The YALSA Board in Action: A Case Study in Hard Work, Strategic Thinking, Big Picture Planning, and Risk-Taking

Article excerpt

You might not know, but being a member of the YALSA Board of Directors means a lot more than showing up at meetings at the Midwinter Meeting and Annual Conference. The work of YALSA Board members requires twelve months of dedication and includes quite a bit of strategic thinking, big picture planning, and risk-taking, The board's recent work on a proposal to change policies and procedures for some YALSA-selected lists and awards is a case in point.

Travel back in time with me to August 2009. YALSA Board members had returned from the Annual Conference to their homes and workplaces. A few weeks earlier, the YALSA Board, as a part of their Annual Conference meeting, discussed a selected lists proposal. It was a controversial discussion with many members in attendance worried about the proposed disbanding of the Best Books for Young Adults (BBYA) Committee and list. The result of that discussion was a motion to direct the YALSA Executive Committee to determine next steps and develop a plan to be brought to the full board for discussion before Midwinter Meeting 2010 in Boston.

During a summer conference call, the Executive Committee (made up of the President, President-Elect, Immediate Past President, Fiscal Officer, Secretary, and Executive Director, an ex-officio member) talked a great deal about YALSA's selected lists. In the sixty-minute conversation, the group went over some previous work related to the topic and developed a plan for what to do next.

The next step was to put together an outline of what the Executive Committee needed to consider during their regular fall meetings in Chicago. This document focused on possible actions to take, steps already underway, and included a complete transcript of feedback received at the Annual Conference 2009 meeting during the visitor comment session when the Board discussed YALSA's selected lists.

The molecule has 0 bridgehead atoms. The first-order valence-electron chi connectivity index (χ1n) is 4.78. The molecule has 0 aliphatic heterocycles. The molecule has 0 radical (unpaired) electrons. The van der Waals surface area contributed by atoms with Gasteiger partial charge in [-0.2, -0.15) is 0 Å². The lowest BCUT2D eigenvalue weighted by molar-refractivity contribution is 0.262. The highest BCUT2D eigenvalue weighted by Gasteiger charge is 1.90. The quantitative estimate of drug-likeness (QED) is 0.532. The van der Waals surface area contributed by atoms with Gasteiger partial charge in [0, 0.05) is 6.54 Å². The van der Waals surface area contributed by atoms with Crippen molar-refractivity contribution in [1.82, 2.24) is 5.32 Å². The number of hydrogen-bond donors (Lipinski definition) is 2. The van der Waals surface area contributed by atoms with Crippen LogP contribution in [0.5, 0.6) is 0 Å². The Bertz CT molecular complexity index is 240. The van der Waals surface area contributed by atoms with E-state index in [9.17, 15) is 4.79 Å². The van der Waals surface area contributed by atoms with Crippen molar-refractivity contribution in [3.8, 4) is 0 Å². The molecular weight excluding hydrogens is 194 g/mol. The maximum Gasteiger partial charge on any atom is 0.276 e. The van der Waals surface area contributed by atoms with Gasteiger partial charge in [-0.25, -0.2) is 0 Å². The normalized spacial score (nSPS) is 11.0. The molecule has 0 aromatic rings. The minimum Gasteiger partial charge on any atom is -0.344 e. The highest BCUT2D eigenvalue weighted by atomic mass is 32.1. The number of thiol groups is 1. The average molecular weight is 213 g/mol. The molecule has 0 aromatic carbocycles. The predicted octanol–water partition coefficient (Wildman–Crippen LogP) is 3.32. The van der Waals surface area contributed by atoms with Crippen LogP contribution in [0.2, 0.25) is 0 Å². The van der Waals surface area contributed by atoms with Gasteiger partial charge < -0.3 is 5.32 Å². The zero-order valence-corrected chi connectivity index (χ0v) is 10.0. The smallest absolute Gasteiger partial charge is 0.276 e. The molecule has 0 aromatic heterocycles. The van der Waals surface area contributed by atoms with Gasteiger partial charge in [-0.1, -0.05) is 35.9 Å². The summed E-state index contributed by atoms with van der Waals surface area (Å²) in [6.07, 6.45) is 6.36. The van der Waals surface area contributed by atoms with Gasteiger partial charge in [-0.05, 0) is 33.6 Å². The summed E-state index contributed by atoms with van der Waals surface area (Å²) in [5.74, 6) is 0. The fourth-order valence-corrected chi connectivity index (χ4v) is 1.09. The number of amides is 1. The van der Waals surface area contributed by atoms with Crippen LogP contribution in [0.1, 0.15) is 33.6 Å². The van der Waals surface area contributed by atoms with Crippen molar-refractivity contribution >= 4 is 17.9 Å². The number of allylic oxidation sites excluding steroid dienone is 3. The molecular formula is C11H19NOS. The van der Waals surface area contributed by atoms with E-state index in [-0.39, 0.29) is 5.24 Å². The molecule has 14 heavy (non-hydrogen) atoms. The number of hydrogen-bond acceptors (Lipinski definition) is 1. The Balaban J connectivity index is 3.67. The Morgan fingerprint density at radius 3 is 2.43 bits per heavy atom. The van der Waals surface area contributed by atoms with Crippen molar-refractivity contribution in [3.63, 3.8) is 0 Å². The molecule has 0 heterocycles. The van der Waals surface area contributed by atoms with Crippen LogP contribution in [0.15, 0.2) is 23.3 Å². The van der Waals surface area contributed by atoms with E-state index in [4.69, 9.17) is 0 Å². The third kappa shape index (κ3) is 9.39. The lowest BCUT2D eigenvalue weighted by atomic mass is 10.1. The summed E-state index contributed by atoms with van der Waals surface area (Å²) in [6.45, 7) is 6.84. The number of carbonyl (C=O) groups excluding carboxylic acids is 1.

After reviewing the outline during their fall meetings, the Executive Committee decided it was time to develop a new selected lists proposal, which would take into account all of the feedback received up to that point. Once the revision was ready, YALSA board members would discuss and provide feedback, insight, and recommendations.

That is exactly what happened. In late November, a revised proposal was posted on the YALSA Board ALA Connect space. Board members spent a couple of weeks discussing various pieces of the proposal. Discussions ranged from consideration of what to include and not include in the re-envisioned BBYA list, to what to call the re-envisioned BBYA list, to how the Excellence in Nonfiction Award nomination publication process would work, to whether or not the revised proposal met the needs of members--both those who spoke up at the Annual Conference and those in the field who might not have been able to attend the Annual Conference.

This board discussion was incredibly active with board members chiming in on a regular basis, playing devil's advocate at times, and asking good questions about service to members and the purposes of the changes proposed. Not all board members agreed about everything that was proposed and they made their concerns known. That is what made for such a good discussion; it was a give and take of agreement and disagreement. …